In Tech’s Office of Communications there proudly sits a large, old, wooden trophy case, where dozens of glimmering gold trophies stand tall and erect. Some of these trophies date back to the early 1940s. The trophy case appears to be busting at the seams, yet each year more and more trophies enter the case to rest triumphantly on a shelf.
Tech’s Speech and Debate team has a long, rich history of success. This year’s team is continuing the winning tradition for which they are well known across the Southeast. The first tournament of the fall semester was held Oct. 18-20 in Berea, Ky. The team racked up on awards, including second place in the large school debate sweepstakes, and third place in the large school individual event sweepstakes.
“We did overall well,” said Laton Key, a junior who is serving as president of Speech and Debate team. “There are definitely some things that we need to improve on, but we definitely faced some challenges this weekend, as a team, that are going to help us grow.”
There were 11 total competitors representing Tech at the tournament, many of whom are new to the team. Based on this past weekend’s experiences, team members are optimistic about future opportunities for success.
“We are a young team, but we still did very well, especially considering how we lost one of our best debaters last year to graduation,” said team member Ken Brown, a sophomore political science major. “We had a first time varsity team make it to the top four and in total won more than 20 awards. So, the future is looking extremely bright for the program.”
Graham Kash has taught in the communication department for decades and has long coached the team. Jacob Metz, professor of English, also coaches the team. The coaches said they are excited to be working with the team and have high hopes for the season, which will consist of five more tournaments.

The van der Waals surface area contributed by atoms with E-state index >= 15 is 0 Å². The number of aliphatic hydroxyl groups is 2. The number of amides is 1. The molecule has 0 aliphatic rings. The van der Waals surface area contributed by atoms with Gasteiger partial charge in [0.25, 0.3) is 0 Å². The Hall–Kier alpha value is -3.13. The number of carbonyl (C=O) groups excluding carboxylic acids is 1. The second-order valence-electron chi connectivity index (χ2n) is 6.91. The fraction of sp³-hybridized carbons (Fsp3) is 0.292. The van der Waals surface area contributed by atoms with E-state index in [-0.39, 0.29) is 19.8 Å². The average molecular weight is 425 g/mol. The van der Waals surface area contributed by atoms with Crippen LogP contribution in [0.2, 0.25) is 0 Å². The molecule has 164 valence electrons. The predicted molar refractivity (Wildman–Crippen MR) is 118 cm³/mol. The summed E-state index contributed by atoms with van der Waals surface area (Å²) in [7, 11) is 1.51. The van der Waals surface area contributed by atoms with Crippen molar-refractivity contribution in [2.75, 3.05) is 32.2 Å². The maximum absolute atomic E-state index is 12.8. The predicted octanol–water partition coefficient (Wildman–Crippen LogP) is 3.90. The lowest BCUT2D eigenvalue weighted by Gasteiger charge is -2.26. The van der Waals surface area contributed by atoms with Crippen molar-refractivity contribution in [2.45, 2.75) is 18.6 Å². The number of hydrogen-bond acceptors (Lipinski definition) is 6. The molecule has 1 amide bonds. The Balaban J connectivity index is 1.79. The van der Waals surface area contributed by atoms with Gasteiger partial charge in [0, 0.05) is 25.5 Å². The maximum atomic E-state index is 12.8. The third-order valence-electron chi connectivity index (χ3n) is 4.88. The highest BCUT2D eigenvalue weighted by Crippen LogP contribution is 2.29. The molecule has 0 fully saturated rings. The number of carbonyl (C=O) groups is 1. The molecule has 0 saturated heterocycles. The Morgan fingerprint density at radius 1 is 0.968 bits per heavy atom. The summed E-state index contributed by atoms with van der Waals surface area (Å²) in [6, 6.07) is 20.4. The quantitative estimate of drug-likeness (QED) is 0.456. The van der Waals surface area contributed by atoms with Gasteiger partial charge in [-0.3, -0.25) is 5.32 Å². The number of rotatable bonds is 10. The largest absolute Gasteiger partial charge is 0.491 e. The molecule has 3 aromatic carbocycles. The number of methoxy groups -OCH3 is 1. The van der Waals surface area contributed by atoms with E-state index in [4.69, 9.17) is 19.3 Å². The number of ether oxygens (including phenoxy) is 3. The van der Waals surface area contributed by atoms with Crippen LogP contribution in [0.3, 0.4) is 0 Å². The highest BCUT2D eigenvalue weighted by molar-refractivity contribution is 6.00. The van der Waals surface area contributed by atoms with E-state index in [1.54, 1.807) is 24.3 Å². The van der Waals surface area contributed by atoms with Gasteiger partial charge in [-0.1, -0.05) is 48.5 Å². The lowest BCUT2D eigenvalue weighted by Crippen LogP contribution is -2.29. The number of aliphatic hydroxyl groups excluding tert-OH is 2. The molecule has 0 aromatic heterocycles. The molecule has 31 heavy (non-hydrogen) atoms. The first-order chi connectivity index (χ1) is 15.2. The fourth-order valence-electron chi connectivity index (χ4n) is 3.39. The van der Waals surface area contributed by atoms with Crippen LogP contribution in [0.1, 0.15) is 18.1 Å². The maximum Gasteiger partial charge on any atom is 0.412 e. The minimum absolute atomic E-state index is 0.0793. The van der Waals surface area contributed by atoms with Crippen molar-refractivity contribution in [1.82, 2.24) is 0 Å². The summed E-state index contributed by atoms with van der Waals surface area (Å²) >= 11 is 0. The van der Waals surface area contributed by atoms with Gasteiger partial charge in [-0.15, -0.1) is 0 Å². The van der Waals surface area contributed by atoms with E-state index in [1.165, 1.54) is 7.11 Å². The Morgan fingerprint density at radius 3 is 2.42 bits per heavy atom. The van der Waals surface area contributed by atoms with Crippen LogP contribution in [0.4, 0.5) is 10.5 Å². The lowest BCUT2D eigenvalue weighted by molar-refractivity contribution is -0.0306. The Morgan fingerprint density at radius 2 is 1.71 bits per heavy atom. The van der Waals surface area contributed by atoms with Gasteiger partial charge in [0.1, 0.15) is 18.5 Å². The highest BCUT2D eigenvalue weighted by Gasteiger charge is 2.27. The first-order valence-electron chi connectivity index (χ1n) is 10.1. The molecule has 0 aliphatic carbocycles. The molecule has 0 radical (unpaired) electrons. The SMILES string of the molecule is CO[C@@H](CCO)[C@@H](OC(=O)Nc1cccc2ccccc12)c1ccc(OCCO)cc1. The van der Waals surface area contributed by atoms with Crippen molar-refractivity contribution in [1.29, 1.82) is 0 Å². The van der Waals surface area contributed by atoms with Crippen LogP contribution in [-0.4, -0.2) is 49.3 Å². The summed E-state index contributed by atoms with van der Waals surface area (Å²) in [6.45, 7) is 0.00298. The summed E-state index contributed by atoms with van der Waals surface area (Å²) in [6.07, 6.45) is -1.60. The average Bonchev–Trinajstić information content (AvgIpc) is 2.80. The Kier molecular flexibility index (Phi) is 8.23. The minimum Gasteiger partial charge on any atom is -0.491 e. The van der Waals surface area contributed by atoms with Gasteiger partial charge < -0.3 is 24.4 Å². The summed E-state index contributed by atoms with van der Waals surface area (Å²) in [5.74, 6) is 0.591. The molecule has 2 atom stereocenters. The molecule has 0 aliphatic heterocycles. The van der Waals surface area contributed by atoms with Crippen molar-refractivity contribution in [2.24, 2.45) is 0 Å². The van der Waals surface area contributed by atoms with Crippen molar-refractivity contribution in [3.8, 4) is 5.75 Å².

“I am excited about it [this year’s team],” said Metz. “We’ve brought back a strong varsity squad from last year, which should compete really well. With having a strong varsity core, they are able to work with our novice, and help them get better faster than if it were just the coaching staff.”
While the team is doing well, there are still obstacles that must be overcome in order to ensure the team’s longevity and success.
“Continuing recruitment is a constant struggle,” said Metz. “But we are working on improving our recruitment avenues, so that we can get more people involved and ensure that we are better known across campus and heard of more.”
Key said this year’s team is very diverse, and getting everyone on the same page has been challenging.
“We are very various in our ideas, and the challenge has been getting all those various ideas together, but it is definitely possible,” Key said. “We can make our differences work for the good or for the bad. But we are definitely striving to make them work for the good.”
The team relies heavily on support from alumni members for both funding and guidance. Key said alumni members provide connectedness, fellowship and provide a solid base.
Additionally, they are able to relate to current members, because they have been there, and they know how to prepare for and impress the judges.
Each year, on the day of the Homecoming game, the team hosts a breakfast for all alumni members.
“It is a get-together for the alumni to meet the current crop of competitors and for the competitors to meet the alumni,” said Metz. “We want to continue to form those bonds and that community with each other.”
Both coaches, as well as the president of the team, encourage anyone who is interested in the Speech and Debate team to attend a practice. Each week, two practices are held; they are on Monday and Wednesday nights in RUC room 369 starting at 6:30 p.m.